8. Gourmet - “Delicious”

Neither Gourmet's defiantly eccentric, nine-track debut Cashmere, nor its subsequent singles, "There You Go" or "Yellow" gave any indication that the South African purveyor of "spaghetti pop" would drop one of the year's sassiest club tracks, but there you have it. The Cape Town-based artist, part of oil-slick, independent label 1991's diminutive roster, flagrantly disregards expectation on his latest outing, channeling the Scissor Sisters at their most gloriously bitchy best, Ratchet-era Shamir, and the shimmering dance-pop of UK singer-producer Joe Flory, aka Amateur Best.

With an amusingly detached delivery that rivals Ben Stein's droning roll call in Ferris Bueller's Day Off , he sings "I just want to dance, and fuck, and fly, and try, and fail, and try again…hold up," against a squelchy bass line and stabbing synths. When the percussive noise of what sounds like a triangle dinner bell appears within the mix, one can't help but think that Gourmet is simply winking at his audience, as if to say, "dinner is served."

7. Pouvoir Magique - “Chalawan”

Like a psychoactive ayahuasca brew, the intoxicating "shamanic techno" of Parisian duo Pouvoir Magique's LP Disparition, is an exhilarating trip into unfamiliar territory. Formed in November of 2011, "Magic Power" is the musical project of Clément Vincent and Bertrand Cerruti, who over the years, have cleverly merged several millennia of songs from around the world with 21st-century beats and widescreen electro textures. Lest ye be worried, this is anything but Deep Forest.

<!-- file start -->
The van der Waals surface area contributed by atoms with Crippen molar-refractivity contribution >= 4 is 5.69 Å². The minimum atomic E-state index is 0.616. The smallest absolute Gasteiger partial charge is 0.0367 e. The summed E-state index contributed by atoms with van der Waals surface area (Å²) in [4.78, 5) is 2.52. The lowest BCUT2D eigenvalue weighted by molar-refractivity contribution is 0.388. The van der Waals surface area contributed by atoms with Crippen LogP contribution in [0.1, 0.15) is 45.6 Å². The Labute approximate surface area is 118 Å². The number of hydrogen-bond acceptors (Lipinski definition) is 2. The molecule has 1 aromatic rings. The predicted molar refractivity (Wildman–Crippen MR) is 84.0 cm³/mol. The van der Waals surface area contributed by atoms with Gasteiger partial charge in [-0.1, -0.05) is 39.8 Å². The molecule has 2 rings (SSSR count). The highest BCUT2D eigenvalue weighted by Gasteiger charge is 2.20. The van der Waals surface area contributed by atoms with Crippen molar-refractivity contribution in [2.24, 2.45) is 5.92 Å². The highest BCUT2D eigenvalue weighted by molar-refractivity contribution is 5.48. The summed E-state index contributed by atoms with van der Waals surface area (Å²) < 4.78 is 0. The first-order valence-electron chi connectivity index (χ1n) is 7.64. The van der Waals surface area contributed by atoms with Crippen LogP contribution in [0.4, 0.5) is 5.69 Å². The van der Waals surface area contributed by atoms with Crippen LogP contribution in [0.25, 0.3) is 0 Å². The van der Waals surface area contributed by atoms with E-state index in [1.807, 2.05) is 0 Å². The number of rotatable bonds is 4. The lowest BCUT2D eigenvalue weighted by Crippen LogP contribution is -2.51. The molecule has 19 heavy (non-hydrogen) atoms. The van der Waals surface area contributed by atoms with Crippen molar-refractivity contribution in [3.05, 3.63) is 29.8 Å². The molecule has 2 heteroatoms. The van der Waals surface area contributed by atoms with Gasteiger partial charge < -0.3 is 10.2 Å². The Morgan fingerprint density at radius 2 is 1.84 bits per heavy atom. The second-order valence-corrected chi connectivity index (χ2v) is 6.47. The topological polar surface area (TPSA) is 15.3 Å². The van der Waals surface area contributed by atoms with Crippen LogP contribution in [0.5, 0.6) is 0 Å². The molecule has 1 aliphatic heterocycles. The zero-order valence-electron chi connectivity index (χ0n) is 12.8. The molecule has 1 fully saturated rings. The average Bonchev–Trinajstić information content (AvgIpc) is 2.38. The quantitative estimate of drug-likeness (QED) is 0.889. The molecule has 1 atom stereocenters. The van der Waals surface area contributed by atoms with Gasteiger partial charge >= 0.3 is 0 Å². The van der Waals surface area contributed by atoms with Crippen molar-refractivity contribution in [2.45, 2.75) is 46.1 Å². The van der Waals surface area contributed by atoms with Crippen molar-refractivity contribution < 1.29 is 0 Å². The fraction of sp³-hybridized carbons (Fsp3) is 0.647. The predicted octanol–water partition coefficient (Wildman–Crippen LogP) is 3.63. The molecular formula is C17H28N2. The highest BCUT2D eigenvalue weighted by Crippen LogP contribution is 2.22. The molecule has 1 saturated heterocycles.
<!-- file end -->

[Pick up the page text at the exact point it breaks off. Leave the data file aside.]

In the spring of 2013, Pouvoir Magique co-founded the "Mawimbi" collective, a project designed to unite African musical heritage with contemporary soundscapes, and released two EPs. Within days of launching their label Musiques de Sphères, the duo's studio was burglarized and a hard drive with six years of painstakingly curated material had vanished. After tracking down demos they shared with friends before their final stages of completion, Clément and Bertrand reconstructed an album of 12 tracks.

Unfinished though they might be, each song is a marvelous thing to behold. Their stunning 2016 single "Eclipse," with its cinematic video, might have been one of the most immediate songs on the record, but it's the pulsing "Chalawan," with its guttural howls, fluttering flute-like passages, and driving, hypnotic beats that truly mesmerizes.

6. Purple Disco Machine - “Body Funk” & “Devil In Me” (TIE)

Whenever a bevy of guest artists appears on a debut record, it's often best to approach the project with caution. 85% of the time, the collaborative partners either overshadow the proceedings or detract from the vision of the musician whose name is emblazoned across the top of the LP. There are, however, pleasant exceptions to the rule and Tino Piontek's Soulmatic is one of the year's most delightfully cohesive offerings. The Dresden-born Deep Funk innovator, aka Purple Disco Machine, has risen to international status since 2009, releasing one spectacular track and remix after another. It should go without saying that this long-awaited collection, featuring everyone from Kool Keith to Faithless and Boris D'lugosch, is ripe with memorable highlights.

The saucy, soaring "Mistress" shines a spotlight on the stellar pipes of "UK soul hurricane" Hannah Williams. While it might be a crowning moment within the set, its the strutting discofied "Body Funk", and the album's first single, "Devil In Me", that linger long after the record has stopped spinning. The former track with its camptastic fusion of '80s Sylvester gone 1940s military march, and the latter anthem, a soulful stunner that samples the 1968 Stax hit "Private Number", and features the vocal talents of Duane Harden and Joe Killington, feels like an unearthed classic. Without a doubt, the German DJ's debut is one of the best dance records of the year.